R.T., as always, I take a sensible middle course. Ideally, I would think, legal training reinforces tendencies already present in those attracted to the study lf law.

On the other hand, since I am a lifetime member of the professionally aspiring middle classes, I can assure you that some people are attracted to the study of law because they can'tt hink of anything else to do.

December 16, 2012  
Blogger Peter Rozovsky said...

Seana, I should also express my admiration for the judge in a murder trial I once covered as a reporter who called all the reporters covering the trial into his chambers for a chat one day. He wanted to know what we were reading, and he expressed approval that I had a copy of Fowler's Modern English Usage with me.

December 16, 2012  
Blogger seana graham said...

My friend the research attorney worked for many judges over her time with the courts and they definitely cover the spectrum of both virtues and flaws.

December 16, 2012  
Blogger Peter Rozovsky said...

I think that was the one trial I covered in my career, and certainly the longest. I was impressed with the judge and with both lawyers. I ran into the judge a few years later with his wife, also a judge, and he remembered me. A good man.

December 16, 2012  
Blogger Peter Rozovsky said...

"...they definitely cover the spectrum of both virtues and flaws."

That sounds like a bit of Dickensiasn understatement, the beginning of a humorous memoir of the judges your friend has known.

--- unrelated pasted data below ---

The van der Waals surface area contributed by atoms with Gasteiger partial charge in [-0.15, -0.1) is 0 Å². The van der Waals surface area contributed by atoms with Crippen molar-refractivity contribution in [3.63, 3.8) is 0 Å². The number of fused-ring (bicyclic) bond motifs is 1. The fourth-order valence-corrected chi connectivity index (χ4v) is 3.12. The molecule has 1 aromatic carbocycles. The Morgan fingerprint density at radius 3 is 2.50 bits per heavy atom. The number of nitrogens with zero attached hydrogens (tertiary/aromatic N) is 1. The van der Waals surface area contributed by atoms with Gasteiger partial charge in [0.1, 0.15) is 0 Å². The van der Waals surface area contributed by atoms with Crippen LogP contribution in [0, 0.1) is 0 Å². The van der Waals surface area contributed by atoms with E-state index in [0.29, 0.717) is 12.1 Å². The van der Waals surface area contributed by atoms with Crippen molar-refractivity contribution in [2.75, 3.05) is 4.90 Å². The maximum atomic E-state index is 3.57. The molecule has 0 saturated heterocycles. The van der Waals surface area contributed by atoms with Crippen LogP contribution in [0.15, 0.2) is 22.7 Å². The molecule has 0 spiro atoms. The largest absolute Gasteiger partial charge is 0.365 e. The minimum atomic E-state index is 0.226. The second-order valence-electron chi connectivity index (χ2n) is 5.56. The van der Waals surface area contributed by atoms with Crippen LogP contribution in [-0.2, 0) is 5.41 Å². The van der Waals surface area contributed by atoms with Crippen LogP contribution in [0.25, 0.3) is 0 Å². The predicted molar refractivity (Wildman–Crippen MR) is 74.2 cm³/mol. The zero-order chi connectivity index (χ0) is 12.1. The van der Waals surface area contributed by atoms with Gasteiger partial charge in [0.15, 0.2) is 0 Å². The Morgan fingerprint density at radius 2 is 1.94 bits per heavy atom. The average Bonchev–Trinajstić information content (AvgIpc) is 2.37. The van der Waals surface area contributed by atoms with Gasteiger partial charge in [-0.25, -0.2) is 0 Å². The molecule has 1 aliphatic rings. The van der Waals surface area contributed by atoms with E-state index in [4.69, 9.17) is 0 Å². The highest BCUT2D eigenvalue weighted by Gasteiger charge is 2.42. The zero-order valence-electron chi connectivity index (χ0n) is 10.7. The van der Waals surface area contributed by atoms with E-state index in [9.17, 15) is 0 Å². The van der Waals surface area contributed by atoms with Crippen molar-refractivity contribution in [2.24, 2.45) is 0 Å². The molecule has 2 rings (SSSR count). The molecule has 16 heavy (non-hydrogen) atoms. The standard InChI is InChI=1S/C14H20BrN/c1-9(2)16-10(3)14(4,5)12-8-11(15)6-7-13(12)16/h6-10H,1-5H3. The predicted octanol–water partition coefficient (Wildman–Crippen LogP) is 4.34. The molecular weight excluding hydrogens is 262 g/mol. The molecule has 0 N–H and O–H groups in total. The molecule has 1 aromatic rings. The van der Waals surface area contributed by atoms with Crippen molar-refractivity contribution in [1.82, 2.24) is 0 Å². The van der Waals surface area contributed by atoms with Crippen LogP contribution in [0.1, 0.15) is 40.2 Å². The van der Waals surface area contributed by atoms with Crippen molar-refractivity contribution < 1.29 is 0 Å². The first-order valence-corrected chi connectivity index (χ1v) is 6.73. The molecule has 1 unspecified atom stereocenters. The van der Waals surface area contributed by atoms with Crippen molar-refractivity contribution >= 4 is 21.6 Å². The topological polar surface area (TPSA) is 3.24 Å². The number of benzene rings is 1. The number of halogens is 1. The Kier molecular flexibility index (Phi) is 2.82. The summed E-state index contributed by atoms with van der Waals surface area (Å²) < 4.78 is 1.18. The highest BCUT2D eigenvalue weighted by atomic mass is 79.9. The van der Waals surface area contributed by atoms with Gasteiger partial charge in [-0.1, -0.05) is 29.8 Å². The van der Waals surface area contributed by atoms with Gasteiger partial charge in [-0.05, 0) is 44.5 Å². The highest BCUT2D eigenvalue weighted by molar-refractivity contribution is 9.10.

December 16, 2012  
Blogger seana graham said...

She should write it, but only under a psuedonym and with a lot of misdirection about some of their identities.

December 16, 2012  
Blogger Peter Rozovsky said...

She can write about judges under my name and I can write about newspapers under hers. That worked for Patricia Highsmith.

December 16, 2012  
Blogger seana graham said...

As long as you don't both get the storylines mixed up and think you're supposed to murder someone.

December 16, 2012  
Blogger Peter Rozovsky said...

Well, there are probably more judges in jail than reporters, so she'd feel more at home in the hoosegow than I would. Still, I would hope that neither of us would get sent up the river. Or to the Big House.

December 16, 2012  
Blogger adrian mckinty said...

Peter

My favourite professor was a guy called Tom Hervey who had a very skeptical view of judges, lawyers and the law. One off hand remark he made in a seminar has stuck with me "the rules of evidence exist to prevent the jury ever hearing the complete truth".

December 17, 2012  
Blogger Peter Rozovsky said...

I read a remark somewhere, maybe around the time of some celebrity case or other, that one of the glories of the American legal system is that guarantees anyone with adequate means the right to an unfair trial.

I had O.J., Simpson in mind, and I am not making this up, but my verificaiton word is "nokilla/"

December 17, 2012  
Blogger R.T. said...

E. M. Forster said, “One always tends to overpraise a long book, because one has got through it. ”

When you get through Dickens' novel, will you be a bit like Forster (as I admit to having sometimes have been but not in the case of _Bleak House_)?

December 29, 2012  
Blogger Peter Rozovsky said...

Here's an excerpt from "The Man Without Qualities" that makes one wonder whether the humorous Musil suspected the great length to which he would draw out the novel--and that it would remain unfinished:

"...once he had begun he did not stop, any more than a book can be finished before everything has been said that has to be said in it."

December 29, 2012